Each type of soil has different properties. Clay tends to stick together and become hard when baked in the sun. Sand is loose, but its large particle size means it can't hold as much water. Silt is slippery and prone to erosion.
A mixture of these three types is called loam, but if it has the predominant amount of any type of soil, add it to its name. For example, a sandy loam soil will be a relatively uniform mix of mineral sizes, sloping slightly towards the sandy side. The loamy sand will be dominated by sand, but there will also be some loam mixed in. These terms help us determine the average particle size of soil, as well as some of its most common properties.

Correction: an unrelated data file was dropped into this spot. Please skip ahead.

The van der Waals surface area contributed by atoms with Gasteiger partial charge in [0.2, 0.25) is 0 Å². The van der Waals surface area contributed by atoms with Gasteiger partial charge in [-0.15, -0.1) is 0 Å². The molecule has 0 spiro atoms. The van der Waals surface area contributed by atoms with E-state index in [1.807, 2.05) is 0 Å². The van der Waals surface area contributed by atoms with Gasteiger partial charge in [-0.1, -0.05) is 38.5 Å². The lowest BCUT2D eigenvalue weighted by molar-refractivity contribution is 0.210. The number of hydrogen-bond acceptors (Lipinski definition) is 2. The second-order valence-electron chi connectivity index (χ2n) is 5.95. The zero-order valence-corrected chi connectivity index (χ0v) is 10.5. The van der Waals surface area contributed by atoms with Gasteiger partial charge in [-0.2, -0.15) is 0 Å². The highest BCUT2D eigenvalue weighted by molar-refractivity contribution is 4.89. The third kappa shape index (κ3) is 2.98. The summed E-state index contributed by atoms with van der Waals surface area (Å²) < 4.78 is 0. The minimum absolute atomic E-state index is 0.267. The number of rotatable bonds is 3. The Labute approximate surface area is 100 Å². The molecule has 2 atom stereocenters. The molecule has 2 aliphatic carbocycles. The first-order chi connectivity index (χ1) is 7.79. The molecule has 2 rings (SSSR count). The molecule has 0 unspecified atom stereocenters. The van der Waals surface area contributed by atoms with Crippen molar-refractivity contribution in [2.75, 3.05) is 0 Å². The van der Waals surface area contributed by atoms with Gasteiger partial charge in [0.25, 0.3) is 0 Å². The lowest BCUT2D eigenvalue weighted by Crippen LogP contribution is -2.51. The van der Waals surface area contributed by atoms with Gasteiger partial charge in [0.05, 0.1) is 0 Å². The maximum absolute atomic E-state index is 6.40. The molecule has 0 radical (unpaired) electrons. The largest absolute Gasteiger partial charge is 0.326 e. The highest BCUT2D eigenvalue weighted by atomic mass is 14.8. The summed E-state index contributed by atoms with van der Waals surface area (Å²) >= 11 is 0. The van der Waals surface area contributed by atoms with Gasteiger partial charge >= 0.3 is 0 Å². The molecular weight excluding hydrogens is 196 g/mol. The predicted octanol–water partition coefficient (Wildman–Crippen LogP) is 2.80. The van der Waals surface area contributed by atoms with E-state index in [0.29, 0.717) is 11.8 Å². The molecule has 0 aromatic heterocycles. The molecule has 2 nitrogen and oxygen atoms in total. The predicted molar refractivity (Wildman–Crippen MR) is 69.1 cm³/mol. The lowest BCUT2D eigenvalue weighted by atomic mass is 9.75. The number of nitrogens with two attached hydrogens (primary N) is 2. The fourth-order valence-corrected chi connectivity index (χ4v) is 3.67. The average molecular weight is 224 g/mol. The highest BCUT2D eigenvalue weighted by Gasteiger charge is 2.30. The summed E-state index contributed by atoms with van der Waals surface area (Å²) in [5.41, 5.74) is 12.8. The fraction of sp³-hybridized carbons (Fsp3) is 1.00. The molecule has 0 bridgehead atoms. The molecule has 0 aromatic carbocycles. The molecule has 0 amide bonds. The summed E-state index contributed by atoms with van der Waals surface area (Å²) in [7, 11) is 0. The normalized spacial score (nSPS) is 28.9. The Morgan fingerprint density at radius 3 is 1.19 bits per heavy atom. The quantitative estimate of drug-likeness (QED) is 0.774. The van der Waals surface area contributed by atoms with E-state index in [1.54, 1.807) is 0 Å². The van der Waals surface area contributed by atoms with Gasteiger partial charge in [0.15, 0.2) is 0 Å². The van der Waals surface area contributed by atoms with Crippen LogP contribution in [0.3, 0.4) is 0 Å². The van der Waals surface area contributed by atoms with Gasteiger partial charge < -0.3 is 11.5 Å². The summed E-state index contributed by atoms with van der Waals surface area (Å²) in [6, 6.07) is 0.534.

What is the difference between soil and mixture?
Things sold as "potting soil" are almost always mixed. In fact, it may or may not contain any soil at all! A better term is "potting mix," which some sellers use instead of including the word soil. For most raised beds, what we want is usually a soil mix. Soil mixes include mineral-rich dirt as well as other organic components, adding to the rich organic matter that plants need to thrive.
Do you always need to mix?
Demand is a pretty strong word here, but technically you don't need to run out and buy any kind of mix. You can make one at home using your own compost, aged leaves from your yard, or any other inputs. But to start a new raised bed, it's best to use the mix as at least part of the initial organic soil mix. Depending on the size of your loft bed, you can buy bagged mix to fill it. Alternatively, many landscape supply companies sell their own mixes in bulk. Both options are great for getting you started.